Merely a week after the storming of the Capital by vandalistic extremists, President Trump has been impeached. In a few days President Joe Biden will be sworn in.
Trump will go to Mar a Lago with his own plans for the future. He no doubt dreams of a Churchillian or a de Gaulle triumphant come back in 2024. As the days pass, his approval rating is coming down rapidly enough, so one can hope that he will never come back. However, there is a danger that a politician with similar “kakosophy” (bad wisdom- the antonym of philosophy) will emerge with the support of the same mixed bag of extremist factions that Trump had managed to assemble and fuse with the various easily impressionable religious groups. The real question is whether President Biden should embark, right at the beginning of his administration, in an impeachment trial.
The word impeach can be broken down into the verb “peach” which means to betray and the prefix “im” which comes from Latin meaning “not” therefore impeach means preventing from betraying (one’s oath or duty) which is precisely the intent here.
According to the report made by the House Judiciary Committee released at the time of the Watergate investigations:
Impeachment was used in individual cases to reach offenses, as perceived by Parliament, against the system of government. (the king, his ministers, and favorites). The charges, variously denominated “treason,” “high treason,” “misdemeanors,” “malversations,” and high Crimes and Misdemeanors,” thus included allegations of misconduct as various as the kings (or their ministers) were ingenious in devising means of expanding royal power.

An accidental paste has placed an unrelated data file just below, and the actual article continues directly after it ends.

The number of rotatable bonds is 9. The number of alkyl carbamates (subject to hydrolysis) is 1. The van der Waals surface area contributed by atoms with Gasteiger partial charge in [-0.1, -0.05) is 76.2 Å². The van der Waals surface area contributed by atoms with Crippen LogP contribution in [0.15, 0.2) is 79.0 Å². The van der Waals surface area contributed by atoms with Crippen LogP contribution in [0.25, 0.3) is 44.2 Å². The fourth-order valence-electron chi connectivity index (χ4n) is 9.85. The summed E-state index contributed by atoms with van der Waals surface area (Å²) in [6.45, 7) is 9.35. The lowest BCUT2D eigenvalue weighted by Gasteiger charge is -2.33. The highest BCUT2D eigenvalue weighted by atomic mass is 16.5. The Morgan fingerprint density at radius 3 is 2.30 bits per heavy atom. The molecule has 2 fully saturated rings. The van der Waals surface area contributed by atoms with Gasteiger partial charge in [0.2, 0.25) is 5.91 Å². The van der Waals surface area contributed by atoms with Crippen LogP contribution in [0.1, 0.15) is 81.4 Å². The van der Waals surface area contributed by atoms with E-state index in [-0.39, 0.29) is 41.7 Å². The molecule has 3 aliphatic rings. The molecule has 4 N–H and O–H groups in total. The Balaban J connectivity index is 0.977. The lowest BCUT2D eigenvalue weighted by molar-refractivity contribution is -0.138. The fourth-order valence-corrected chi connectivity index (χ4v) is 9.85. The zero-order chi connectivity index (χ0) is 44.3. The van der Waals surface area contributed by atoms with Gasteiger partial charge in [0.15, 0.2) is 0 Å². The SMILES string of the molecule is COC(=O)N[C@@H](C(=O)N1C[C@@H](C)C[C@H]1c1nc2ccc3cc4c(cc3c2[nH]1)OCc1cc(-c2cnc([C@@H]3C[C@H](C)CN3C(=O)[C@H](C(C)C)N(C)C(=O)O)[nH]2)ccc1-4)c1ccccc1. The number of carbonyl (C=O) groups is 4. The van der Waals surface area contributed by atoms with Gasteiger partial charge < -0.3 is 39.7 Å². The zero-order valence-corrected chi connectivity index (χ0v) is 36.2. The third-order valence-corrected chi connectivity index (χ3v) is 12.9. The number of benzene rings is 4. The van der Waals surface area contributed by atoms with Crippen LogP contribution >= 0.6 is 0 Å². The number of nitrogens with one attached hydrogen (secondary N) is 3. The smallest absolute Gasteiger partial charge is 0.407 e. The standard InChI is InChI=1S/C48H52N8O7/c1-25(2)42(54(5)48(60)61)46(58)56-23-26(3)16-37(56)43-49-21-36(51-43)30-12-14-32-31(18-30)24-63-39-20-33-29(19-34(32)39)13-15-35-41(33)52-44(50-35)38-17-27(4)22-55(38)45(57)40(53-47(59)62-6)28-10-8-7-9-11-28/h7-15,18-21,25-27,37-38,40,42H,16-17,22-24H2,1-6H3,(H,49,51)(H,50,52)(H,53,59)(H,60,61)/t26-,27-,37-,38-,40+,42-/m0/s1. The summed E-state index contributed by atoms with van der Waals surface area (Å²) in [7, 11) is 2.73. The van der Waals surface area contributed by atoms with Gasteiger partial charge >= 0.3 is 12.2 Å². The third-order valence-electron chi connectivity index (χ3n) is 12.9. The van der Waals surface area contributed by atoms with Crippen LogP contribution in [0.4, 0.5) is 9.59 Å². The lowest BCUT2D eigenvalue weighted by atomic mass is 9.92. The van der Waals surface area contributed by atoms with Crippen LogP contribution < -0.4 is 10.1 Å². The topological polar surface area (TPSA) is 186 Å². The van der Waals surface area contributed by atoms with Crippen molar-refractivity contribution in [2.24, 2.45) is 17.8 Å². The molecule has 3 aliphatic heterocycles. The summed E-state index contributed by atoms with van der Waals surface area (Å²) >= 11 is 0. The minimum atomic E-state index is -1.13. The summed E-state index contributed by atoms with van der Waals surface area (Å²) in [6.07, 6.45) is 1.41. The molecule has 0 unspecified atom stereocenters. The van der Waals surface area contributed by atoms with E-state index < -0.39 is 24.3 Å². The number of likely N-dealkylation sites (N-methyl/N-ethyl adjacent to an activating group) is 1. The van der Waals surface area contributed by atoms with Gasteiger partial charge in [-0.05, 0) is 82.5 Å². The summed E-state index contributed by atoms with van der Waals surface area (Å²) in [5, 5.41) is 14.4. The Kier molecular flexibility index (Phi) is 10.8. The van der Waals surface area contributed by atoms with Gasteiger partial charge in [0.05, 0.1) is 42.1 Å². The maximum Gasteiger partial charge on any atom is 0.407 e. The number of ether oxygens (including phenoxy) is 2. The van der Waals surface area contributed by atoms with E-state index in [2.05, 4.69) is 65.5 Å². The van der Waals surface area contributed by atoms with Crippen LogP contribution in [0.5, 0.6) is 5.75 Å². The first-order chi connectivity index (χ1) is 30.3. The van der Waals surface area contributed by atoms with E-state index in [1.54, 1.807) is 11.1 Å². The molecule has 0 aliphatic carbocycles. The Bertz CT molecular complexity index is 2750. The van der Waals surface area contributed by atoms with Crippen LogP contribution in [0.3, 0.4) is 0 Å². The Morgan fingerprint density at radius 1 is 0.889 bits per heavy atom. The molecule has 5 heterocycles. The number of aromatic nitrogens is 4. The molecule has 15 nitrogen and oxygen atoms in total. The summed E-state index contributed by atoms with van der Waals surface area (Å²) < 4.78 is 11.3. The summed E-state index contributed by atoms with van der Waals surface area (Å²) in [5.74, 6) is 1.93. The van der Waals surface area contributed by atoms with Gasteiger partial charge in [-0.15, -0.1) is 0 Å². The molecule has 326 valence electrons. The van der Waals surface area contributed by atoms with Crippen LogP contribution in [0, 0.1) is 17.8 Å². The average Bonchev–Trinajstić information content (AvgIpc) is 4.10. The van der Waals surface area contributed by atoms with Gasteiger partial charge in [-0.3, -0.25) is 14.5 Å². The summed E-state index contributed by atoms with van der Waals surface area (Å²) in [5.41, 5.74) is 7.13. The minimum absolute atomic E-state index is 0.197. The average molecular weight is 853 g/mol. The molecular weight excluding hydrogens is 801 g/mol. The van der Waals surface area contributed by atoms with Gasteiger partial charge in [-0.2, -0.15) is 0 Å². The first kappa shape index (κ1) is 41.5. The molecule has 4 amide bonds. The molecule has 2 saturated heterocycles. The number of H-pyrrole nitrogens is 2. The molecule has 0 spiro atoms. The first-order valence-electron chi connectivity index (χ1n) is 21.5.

The first recorded impeachment was in 1376 in England by the “Good Parliament” against William, 4th Baron Latimer, who served in the household of the then King Edward III, and was accused of bribery and corruption.
In view of the importance of not invoking frivolously the act of impeachment, it is crucial to ask whether there is a reasonable case for it.
In our last article, the “Biggest Lie”, we attempted to show that first there had been was a series of lies which progressively led a vast number of citizens to fuse into a single mass. The culmination of these deceits was the “biggest lie” which was repeated for over two months after the election. Even that lie had been planned ahead of the election by massaging the minds of the docile mass of core supporters that the elections were going to be marred by fraudulent mail voting.
The few elements below are a pointer to the severity of responsibility of the President in the incitation to violence.